For more about politics in Croatia, follow TCN's dedicated page.

Monday, 25 January 2021

Falling Snow Causes Treacherous Conditions on Croatian Roads

January 25, 2021 – Released images show falling snow is causing extremely difficult conditions on some Croatian roads, both motorways and state roads, with the mountainous regions of Lika and Gorski Kotar most affected

Any optimists living in Zagreb could be forgiven for thinking winter was over. Over a succession of two days last week they were basking in the relatively balmy daytime temperatures of 16 degrees. The sun shone brightly, the boots stayed indoors and lighter jackets were thrown on to visit the shops. Not everyone in Zagreb is an optimist, though. And those with an experience that is greater than their hope knew the reality of the situation; Croatia's winter can turn round at any moment to bite you in the ass.

croatia-4082276_1920.jpgSnow covering the Lika region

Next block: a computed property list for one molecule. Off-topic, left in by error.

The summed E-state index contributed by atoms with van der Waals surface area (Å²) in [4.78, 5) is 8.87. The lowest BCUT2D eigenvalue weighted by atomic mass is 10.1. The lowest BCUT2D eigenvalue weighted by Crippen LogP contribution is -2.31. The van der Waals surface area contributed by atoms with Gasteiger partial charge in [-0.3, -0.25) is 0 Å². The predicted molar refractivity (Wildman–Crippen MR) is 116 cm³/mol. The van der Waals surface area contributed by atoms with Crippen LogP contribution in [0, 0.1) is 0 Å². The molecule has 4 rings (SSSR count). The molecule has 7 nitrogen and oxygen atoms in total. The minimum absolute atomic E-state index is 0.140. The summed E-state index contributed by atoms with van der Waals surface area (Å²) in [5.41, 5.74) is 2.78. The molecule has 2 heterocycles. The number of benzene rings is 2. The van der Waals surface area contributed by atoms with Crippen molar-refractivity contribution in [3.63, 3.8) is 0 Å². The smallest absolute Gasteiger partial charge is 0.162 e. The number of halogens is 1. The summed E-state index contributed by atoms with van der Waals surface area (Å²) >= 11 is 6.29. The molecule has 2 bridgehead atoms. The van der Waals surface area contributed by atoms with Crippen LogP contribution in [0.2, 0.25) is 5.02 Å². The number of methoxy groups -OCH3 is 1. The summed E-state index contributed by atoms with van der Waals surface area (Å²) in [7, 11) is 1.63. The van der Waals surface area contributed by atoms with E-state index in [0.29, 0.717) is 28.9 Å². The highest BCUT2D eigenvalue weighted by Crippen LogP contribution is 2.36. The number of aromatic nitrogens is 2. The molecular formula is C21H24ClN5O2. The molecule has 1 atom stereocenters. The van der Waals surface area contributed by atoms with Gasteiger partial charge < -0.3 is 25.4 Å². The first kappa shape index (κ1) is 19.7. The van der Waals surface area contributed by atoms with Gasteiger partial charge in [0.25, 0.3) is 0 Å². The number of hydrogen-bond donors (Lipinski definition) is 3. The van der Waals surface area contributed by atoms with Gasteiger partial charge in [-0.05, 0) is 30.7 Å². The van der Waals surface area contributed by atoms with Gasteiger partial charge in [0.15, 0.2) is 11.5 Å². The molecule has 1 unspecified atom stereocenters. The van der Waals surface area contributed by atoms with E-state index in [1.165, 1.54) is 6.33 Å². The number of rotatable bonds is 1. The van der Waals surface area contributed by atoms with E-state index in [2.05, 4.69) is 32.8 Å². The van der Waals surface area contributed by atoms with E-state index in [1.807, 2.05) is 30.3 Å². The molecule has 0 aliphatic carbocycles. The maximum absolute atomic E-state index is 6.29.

And that's exactly what happened this weekend, when falling snow produced treacherous driving conditions across a wide area of Croatia. On some motorways, a ban on trucks with trailers and tractors with semi-trailers is in place because of the continually falling snow. Another response to the falling snow has been to make winter vehicle equipment mandatory.

HAK1.jpegA thick layer of snow covers the road near Delnice at 19.14 on Sunday 24 January 2021 © HAK

While the Croatian capital was experiencing its warm spell, falling snow continued to descend on more mountainous regions of the country, Lika and Gorski Kotar in particular. And it is those that remain most affected by the treacherous driving conditions. Hrvatske Autoceste (Croatian Motorways) are responding to the continuing weather conditions. But, they released pictures of one motorway section near Delnice which, even after plowing, was 30 minutes later again covered by the falling snow.